By Bo Carter
Army West Point football in 2018 is approaching records some observers never thought would be broken as the Black Knights prepare for the 16th annual Lockheed Martin Armed Forces Bowl Saturday, Dec. 22, at 2:30 p.m. (CST) at TCU’s Amon Carter Stadium against 8-4 Houston of the American Athletic Conference.
The Black Knights will seek to break the 10-win barrier for the first time in school annals, and this includes national championship teams of 1944 (9-0 overall record), 1945 (9-0) and 1946 (9-0-1) – three unbeaten teams with a composite mark of 27-0-1.
It is the second straight Army West Point squad under head coach Jeff Monken to tie the school mark of 10 wins by the 1996 Black Knights of coach Bob Sutton (10-2). The 20 victories in back-to-back seasons stands as a West Point milestone and the 28 over three years is also a new standard.
Due to the fact that the academy chose not to go to bowl games until the 1984 Cherry Bowl in New Jersey, and fans can see how the 10- or 11-triumph standard has been doubly tough to establish.
Army West Point’s program also has been in the news in recent days with the Heisman Trophy recognition of Oklahoma quarterback Kyler Murray. Murray and 2017 Heisman recipient Baker Mayfield are the first consecutive Heisman winners from the same school since (you guessed it) Army West Point’s National Football Foundation College Hall of Fame 1-2 punch running backs Doc Blanchard in 1945 and Glenn Davis in ’46 (after he was the runner up in Heisman voting in both 1944 and ’45).
Yet another milestone is the Black Knights' almost uncanny percentage on fourth-down conversions. The Knights were an astounding 31-of-36 (an average of three fourth-down attempts per game) for a .861 success rate. Texas was a distant second nationally by converting 10-of-13 tries (.769). Among the top 50 teams nationally in fourth-down conversion rates, only Air Force tried more (40) but made fewer (24). Oregon State was the nearest to Army West Point in successes with 25 on 36 total attempts.
In addition, the team is coming off a third consecutive victory over traditional rival Navy. It is the first time the Black Knights have taking three in a row since topping the Midshipmen five straight times from 1992-96. The 17-10 verdict in Philadelphia gave Army eight consecutive wins since dropping a 28-21 overtime setback at now No. 4 Oklahoma on Sept. 22. It is the team's longest winning streak in 22 years. The win over Navy also gave Army the coveted Commander-in-Chief’s Trophy for intra-service academy competition for the eighth time since it was established in 1972 and for the first time ever in back-to-back years.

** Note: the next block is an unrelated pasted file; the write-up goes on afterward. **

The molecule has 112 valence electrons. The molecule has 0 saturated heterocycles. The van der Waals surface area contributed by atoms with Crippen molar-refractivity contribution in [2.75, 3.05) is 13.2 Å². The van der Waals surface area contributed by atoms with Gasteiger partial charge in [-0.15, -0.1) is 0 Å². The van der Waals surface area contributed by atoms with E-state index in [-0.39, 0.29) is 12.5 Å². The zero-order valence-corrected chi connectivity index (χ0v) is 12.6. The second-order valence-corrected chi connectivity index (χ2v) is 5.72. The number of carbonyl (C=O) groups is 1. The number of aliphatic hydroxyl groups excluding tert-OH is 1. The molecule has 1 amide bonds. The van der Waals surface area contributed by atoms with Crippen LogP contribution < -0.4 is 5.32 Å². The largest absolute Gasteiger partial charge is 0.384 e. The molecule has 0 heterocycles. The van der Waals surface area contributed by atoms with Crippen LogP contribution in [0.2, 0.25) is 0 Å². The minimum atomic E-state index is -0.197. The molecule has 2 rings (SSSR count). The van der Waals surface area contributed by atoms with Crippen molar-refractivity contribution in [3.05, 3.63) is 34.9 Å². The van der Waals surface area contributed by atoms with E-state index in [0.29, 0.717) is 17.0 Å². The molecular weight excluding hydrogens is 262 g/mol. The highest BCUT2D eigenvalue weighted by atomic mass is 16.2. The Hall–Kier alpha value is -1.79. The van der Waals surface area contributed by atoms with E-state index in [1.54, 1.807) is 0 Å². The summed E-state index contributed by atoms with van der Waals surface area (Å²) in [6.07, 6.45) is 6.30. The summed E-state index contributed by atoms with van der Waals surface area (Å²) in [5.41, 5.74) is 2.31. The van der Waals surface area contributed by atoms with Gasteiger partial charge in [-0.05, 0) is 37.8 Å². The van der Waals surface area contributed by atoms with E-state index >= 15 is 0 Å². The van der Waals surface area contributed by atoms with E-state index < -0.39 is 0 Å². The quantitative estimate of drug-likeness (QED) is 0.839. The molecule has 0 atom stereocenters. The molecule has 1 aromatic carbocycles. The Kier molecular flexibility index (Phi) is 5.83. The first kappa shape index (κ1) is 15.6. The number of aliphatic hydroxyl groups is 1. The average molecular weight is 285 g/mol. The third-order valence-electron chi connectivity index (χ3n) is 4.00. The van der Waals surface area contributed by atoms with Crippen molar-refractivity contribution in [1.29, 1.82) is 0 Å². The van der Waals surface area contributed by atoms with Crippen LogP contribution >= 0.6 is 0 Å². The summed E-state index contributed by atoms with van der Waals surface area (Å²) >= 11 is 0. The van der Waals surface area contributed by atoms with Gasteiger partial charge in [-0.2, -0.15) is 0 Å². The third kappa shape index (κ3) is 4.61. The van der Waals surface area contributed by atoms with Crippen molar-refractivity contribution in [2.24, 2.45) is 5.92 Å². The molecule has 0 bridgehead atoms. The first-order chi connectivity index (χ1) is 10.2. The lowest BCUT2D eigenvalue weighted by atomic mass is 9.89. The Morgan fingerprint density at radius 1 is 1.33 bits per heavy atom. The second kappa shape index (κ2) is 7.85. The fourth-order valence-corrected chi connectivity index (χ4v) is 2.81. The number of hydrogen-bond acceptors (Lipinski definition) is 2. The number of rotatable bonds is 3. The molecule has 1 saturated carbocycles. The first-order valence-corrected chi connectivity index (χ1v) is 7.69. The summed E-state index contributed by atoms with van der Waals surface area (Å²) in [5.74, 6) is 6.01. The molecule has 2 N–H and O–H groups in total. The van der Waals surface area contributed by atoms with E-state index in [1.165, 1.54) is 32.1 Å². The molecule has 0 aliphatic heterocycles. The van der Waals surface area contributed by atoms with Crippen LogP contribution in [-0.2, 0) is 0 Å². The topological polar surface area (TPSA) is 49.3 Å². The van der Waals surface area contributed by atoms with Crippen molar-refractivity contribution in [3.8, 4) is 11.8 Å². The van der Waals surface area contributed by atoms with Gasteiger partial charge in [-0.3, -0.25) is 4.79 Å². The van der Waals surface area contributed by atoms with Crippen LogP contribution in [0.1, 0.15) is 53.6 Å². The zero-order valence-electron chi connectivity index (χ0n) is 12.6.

The Black Knights also have the distinction of being the only undefeated team in three bowl games in the Dallas-Fort Worth Metroplex prior to this year’s LMAFB. Army West Point’s last three postseason appearances all have been in the DFW area – a 16-14 win over SMU in the 2010 Lockheed Martin Armed Forces Bowl (played at SMU’s Ford Stadium while Amon Carter Stadium was undergoing renovations), a 38-31 triumph in overtime over North Texas in the then-Zaxby’s Heart of Dallas Bowl (now the SERVPRO First Responder Bowl) at historic Cotton Bowl Stadium and last year’s 42-35 thriller over San Diego State in the Lockheed Martin Armed Forces Bowl.
Monken knows and appreciates the hard work his student-athletes put in during classroom, football practice and meetings and in games against vastly-larger opponents, and cherishes the bowl experiences.
“I know everybody in the AAC complains about playing Navy because they're tough and play hard and low,” he said at a recent news conference. “Hopefully people are complaining about us for playing that way, too. Our players have worked hard to get here, and this is a good reward and great way for our seniors to end their careers.”
Something tells the casual observer that Houston has been devoting extra time to studying how to defend Army West Point’s complicated triple-option offense. The Black Knights have attempted only 96 passes this year, completing 48 of them for 956 yards, six touchdowns and just three interceptions in ’18, and working on mental toughness as kickoff approaches Dec. 22.